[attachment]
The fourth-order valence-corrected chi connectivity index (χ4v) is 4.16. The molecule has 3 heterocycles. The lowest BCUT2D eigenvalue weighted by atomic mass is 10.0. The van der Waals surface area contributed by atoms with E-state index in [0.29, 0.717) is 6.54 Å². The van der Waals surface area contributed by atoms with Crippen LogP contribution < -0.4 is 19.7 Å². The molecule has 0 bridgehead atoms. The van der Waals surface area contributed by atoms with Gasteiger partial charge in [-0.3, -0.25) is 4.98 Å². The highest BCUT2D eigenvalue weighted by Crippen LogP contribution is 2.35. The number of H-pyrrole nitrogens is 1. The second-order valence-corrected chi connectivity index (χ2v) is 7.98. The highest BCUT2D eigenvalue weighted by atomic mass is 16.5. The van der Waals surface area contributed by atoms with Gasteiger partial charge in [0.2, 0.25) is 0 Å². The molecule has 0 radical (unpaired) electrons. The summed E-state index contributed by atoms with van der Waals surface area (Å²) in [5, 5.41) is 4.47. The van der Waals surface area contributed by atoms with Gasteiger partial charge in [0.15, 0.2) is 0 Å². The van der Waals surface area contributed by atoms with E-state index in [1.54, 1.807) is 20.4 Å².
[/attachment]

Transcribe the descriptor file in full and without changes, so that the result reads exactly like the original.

The fourth-order valence-corrected chi connectivity index (χ4v) is 4.16. The molecule has 3 heterocycles. The lowest BCUT2D eigenvalue weighted by atomic mass is 10.0. The van der Waals surface area contributed by atoms with E-state index in [0.29, 0.717) is 6.54 Å². The van der Waals surface area contributed by atoms with Crippen LogP contribution < -0.4 is 19.7 Å². The molecule has 0 bridgehead atoms. The van der Waals surface area contributed by atoms with Gasteiger partial charge in [-0.3, -0.25) is 4.98 Å². The highest BCUT2D eigenvalue weighted by Crippen LogP contribution is 2.35. The number of H-pyrrole nitrogens is 1. The second-order valence-corrected chi connectivity index (χ2v) is 7.98. The highest BCUT2D eigenvalue weighted by atomic mass is 16.5. The van der Waals surface area contributed by atoms with Gasteiger partial charge in [0.2, 0.25) is 0 Å². The molecule has 0 radical (unpaired) electrons. The summed E-state index contributed by atoms with van der Waals surface area (Å²) in [5, 5.41) is 4.47. The van der Waals surface area contributed by atoms with Gasteiger partial charge in [0.15, 0.2) is 0 Å². The van der Waals surface area contributed by atoms with E-state index in [1.54, 1.807) is 20.4 Å².